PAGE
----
- What is a compound microscope?
- What is the magnification of compound microscopes?
- How does a compound microscope work?
- What are the uses of compound microscopes?
- How to use compound microscopes?
What are compound microscopes?
A compound microscope is also known as a biological microscope as it is mainly used for observing biological tissues, blood cells, bacteria, cheek cells, algae, etc. A compound microscope is designed in a way that one of the lenses gathers light from the specimen slide and focuses a real image of the same internally and the other lens further enlarges that real image resulting in the formation of an inverted vertical image. A microscope slide is used for placing the sample which is then covered with a coverslip.
What is the magnification of compound microscopes?
Compound microscopes can provide high magnifications that can be applied to a number of purposes. The most popular objective of compound microscopes has magnifications ranging from 5x to 100x and numerical apertures from 0.14 to 0.7. The magnification of a microscope eyepiece can be varied according to the desired magnification.
Eyepiece magnification generally has 5x, 10x, 15x, and 20x orders. With the decrease in objective magnification its resolution increases and vice-versa. Hence, for large magnifications, we might not able to differentiate between two points properly. In order to increase the resolution of the microscopic image, the numerical aperture has to be increased.
How does a compound microscope work?
In a typical compound microscope, the sample is aligned on the microscope stage first. The sample is then illuminated (either from underneath or overhead) depending on the light requirements. An erect real image is formed inside the microscope tube when the light rays from the sample pass through the microscope objective lens. The real image is produced at the focal point of the microscope eyepiece lens and is known as the intermediate image. Finally, an inverted magnified image of the sample is produced when the light rays coming out of the focused point pass through the eyepiece lens.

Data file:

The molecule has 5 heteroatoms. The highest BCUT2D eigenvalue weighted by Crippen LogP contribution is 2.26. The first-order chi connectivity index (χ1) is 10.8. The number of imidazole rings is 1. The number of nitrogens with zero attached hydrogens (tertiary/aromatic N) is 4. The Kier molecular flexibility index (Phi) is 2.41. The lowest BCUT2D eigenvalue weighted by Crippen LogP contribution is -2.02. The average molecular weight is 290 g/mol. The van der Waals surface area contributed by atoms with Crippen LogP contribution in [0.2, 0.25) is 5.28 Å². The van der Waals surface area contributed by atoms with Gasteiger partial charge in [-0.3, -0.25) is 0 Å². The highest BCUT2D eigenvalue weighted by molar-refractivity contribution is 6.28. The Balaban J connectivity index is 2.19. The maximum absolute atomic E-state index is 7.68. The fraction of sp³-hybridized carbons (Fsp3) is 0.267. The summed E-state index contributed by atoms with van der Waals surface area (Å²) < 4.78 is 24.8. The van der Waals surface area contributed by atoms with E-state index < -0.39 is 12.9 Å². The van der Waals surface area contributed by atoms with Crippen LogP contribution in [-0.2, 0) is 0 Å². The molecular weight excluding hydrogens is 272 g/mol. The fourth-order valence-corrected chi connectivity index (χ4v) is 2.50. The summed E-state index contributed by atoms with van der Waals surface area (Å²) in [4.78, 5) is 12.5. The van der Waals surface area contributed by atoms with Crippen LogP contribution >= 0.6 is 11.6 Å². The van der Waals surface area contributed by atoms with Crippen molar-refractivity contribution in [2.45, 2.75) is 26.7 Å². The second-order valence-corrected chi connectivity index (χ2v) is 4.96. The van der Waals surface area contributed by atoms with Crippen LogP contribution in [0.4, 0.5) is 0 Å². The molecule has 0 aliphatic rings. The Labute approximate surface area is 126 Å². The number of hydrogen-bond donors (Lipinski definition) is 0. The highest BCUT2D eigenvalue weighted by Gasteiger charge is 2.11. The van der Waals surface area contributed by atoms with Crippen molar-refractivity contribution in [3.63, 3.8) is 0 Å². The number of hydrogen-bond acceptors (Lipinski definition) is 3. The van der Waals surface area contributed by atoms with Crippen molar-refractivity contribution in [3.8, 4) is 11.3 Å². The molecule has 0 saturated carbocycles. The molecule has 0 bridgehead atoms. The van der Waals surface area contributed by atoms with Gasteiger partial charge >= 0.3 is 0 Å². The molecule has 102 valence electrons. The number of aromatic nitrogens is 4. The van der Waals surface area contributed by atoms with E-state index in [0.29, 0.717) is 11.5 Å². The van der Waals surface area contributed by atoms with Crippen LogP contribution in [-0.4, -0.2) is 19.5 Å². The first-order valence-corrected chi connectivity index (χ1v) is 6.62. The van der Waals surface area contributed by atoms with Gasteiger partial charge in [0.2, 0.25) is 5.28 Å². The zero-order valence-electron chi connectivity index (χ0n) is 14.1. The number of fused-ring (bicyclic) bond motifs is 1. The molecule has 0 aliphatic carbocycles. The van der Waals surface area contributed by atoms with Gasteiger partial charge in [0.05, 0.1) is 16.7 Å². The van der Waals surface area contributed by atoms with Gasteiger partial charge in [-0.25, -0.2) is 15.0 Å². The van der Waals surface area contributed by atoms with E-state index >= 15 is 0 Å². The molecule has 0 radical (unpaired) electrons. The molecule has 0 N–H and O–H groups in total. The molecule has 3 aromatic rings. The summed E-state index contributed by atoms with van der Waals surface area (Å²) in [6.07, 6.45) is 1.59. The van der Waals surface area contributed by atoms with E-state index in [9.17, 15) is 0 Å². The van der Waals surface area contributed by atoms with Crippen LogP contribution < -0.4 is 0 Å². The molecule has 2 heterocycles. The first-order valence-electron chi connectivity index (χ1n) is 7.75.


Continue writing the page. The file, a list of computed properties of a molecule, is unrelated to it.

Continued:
In certain microscopic designs, one may observe the use of a CCD (charge-coupled device) in the microscopic tube. This CCD replaces the functioning of the eyepiece lens. For such a CCD-microscope design, the final image is displayed on a monitor. The CCD has to be placed on the plane of the intermediate image for this process.
What are the uses of compound microscopes?
Apart from observing biological samples, a compound microscope is used for a variety of purposes.
- Sometimes compound microscopes are used along with special phase contrast objective lenses and a phase condenser or a phase slide for bringing forward the contrast of a sample specimen without straining the quality of the image of the sample specimen. These phase contrast microscopes are used for examining bacterial cells and blood cells.
- Compound optical microscopes are at times modified by adding a polarizer and an analyzer near the light source. The polarizer is responsible for allowing only some specific light wave to pass into the microscope. The analyzer is responsible for determining the intensity of light that should fall on the sample as well as the direction of light. The polarizer further directs different wavelengths of light on the same plane. These microscopes are used especially by geologists, chemists, petrologists, and the pharmaceutical industry for examining rocks, minerals, chemicals, and medicines. The polarizing microscope is a modified form of a compound microscope with a polarizer and an analyzer placed on the light source.
- Compound optical microscopes in which the light source placed in such a way that the light reflects off the sample instead of transmitting. Metallurgical microscopes are specially designed for observing samples that do not permit light rays to pass through them. These microscopes are used for examining micron level cracks in metals, extremely fine layers of coating like paint and lamination, and for grain sizing. Metallurgical microscopes are mainly used in the automobile industry, aerospace industry, ceramic, and polymer industries.
- A fluorescence microscope is a compound microscope variant that is designed with several different light sources of producing various wavelengths of light to fluoresce a given sample. These microscopic designs are efficient for analyzing biological samples.
- Differential interference contrast (DIC) microscopes are also a modification of compound optical microscopes.
How to use a compound microscope?
Step 1: Place the sample on the microscope stage.
Step 2: The sample has to be illuminated with appropriate light intensity.
Step 3: The required objective magnification should be selected.
Step 4: The coarse and fine adjustment focus knobs should be used to bring the specimen sample to proper focus.
Step 5: Now, see through the eyepiece to observe the specimen. / If the microscope has a CCD, then the sample would be shown on the monitor.
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